This page includes resources recommended by the EIAP Global Advisory Council, a group of inter-religious peacebuilding experts and practitioners, as well as new research publications produced by Peacebuilding Evaluation Consortium Members as part of the EIAP Program. This is a resource page that we will continually update and add to, but you can also access additional resources in DME for Peace’s resource library available here.
New Research on Inter-Religious Peacebuilding
Throughout the EIAP project, AfP has engaged donors and policymakers to share principles for effective evaluation of inter-religious action, including how policies and donor practices can promote or inhibit inter-religious action in peacebuilding and development initiatives. This document provides a summary of the key learnings and findings gathered across the EIAP Project.
This policy brief summarizes overall findings from the EIAP Project on faith sensitive design, monitoring, and evaluation of inter-religious actions for peacebuilding. It provides key policy recommendations based upon these findings for policymakers, donors, implementers, practitioners, and evaluators.
This three-year initiative seeks to improve the evaluation practices of inter-religious peacebuilding programs by addressing three specific gaps in inter-religious peacebuilding efforts: measurement, cooperation, and policy. The goals of the EIAP are two-fold: 1) to generate guidance on how to evaluate inter-religious action, and 2) to develop a framework for ongoing learning regarding what constitutes effective inter-religious action. Before beginning to draft this Guide, the EIAP team engaged in comparison of documents and evaluation reports on inter-religious action programs and completed a thorough review of the relevant literature. The EIAP has also benefitted from active participation from a global Advisory Group composed of people deeply involved in inter-religious action work, including Amineh Hoti, Dishani Jayaweera, Myla Leguro, Richard Ndi Tanto, Sarah Bernstein, Shamsia Ramadhan, Somboon Chungprampree, Sumaye Hamza, Susan Hayward and Rick Love.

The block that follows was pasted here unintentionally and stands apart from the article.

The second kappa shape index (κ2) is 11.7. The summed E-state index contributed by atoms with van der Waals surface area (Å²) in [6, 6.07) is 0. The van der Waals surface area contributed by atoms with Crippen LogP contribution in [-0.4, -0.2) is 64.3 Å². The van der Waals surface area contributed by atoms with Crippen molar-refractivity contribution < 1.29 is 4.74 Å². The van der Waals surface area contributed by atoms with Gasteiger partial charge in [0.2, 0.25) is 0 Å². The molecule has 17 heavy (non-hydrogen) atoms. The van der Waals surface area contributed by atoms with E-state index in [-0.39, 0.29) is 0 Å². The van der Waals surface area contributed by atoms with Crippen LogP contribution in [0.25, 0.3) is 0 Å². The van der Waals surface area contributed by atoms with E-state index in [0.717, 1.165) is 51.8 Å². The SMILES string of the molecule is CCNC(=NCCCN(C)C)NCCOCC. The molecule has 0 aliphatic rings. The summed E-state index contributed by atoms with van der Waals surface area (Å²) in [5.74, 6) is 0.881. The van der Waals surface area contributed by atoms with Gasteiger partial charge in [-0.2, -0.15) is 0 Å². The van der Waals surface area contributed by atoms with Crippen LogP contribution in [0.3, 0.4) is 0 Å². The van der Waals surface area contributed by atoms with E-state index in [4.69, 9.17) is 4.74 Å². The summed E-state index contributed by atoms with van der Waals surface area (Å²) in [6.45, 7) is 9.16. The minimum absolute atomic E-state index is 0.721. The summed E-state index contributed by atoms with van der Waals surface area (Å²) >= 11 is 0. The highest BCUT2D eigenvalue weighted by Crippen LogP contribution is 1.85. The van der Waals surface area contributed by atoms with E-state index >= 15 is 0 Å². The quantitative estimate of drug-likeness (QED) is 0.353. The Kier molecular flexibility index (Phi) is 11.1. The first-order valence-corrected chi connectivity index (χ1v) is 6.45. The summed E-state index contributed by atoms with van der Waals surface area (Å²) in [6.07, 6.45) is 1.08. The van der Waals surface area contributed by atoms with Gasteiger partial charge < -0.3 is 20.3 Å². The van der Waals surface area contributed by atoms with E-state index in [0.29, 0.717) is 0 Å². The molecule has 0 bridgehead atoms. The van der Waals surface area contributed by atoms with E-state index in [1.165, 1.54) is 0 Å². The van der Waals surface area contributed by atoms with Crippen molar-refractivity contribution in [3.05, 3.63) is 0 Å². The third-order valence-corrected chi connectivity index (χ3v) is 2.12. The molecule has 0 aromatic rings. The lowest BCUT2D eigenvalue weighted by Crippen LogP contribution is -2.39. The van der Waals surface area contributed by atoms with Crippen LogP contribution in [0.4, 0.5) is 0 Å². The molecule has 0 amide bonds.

This report is part of the Effective Inter-religious Action in Peacebuilding Program (EIAP) created with support from the GHR Foundation. EIAP is a three-year initiative led by Alliance for Peacebuilding (AfP) in partnership with CDA Collaborative Learning and Search for Common Ground (SFCG). Driven by an interactive, and a whole of field process, EIAP involves key, diverse stakeholders representing all faiths to generate guidance on how to evaluate inter-religious action; and to develop a framework for ongoing work regarding what constitutes effective inter-religious action.
This meta-review of seven evaluations on inter-religious action was commissioned by CDA Collaborative Learning Projects as part of the PEC. It aims to understand what the current trends are in the evaluation of inter-religious action and to assess the quality of evaluations. It is designed to contribute to a larger effort undertaken by the AfP to 1) improve the evaluation of inter-religious action in support of peacebuilding; 2) understand what evidence exists on what is effective in inter-religious peacebuilding; and 3) build better evidence-based policy and practice. This review, in support of EIAP, is meant to enhance the evidence base for inter-religious action by emphasizing the need for robust independent evaluations and enhanced evaluative thinking in order to increase the use of evaluation for both accountability and learning.
There is very little research on professional evaluation of faith-based peacebuilding, despite the existence of a variety of efforts over centuries to promote peace within many faith traditions. Therefore, this briefing paper will first address pertinent concepts and principles related to belief in the supernatural that, to varying degrees, influence all faith-based actors. Secondly, it will address the application of these conceptions to evaluation practice. This will inform guidance for peacebuilders and evaluators, both religious and secular, working in faith-based contexts, which we refer to synonymously as “faith-based peacebuilding” or “religious peacebuilding.” Furthermore, the perspective presented can apply to both inter-religious and intra-religious peacebuilding. Intra-faith conflicts between different entities within one religion can also be deep rooted and equally intractable. Differences based on identity, authority structures and interpretation, can influence worldviews and faith-based practices like ritual, adding significantly to the complexity of a conflict.
This brief aims to contribute to the growing effort to learn, share and collaborate between religious and secular peacebuilders, supporting both with perspectives they can incorporate into the evaluation of their work with faith-based communities.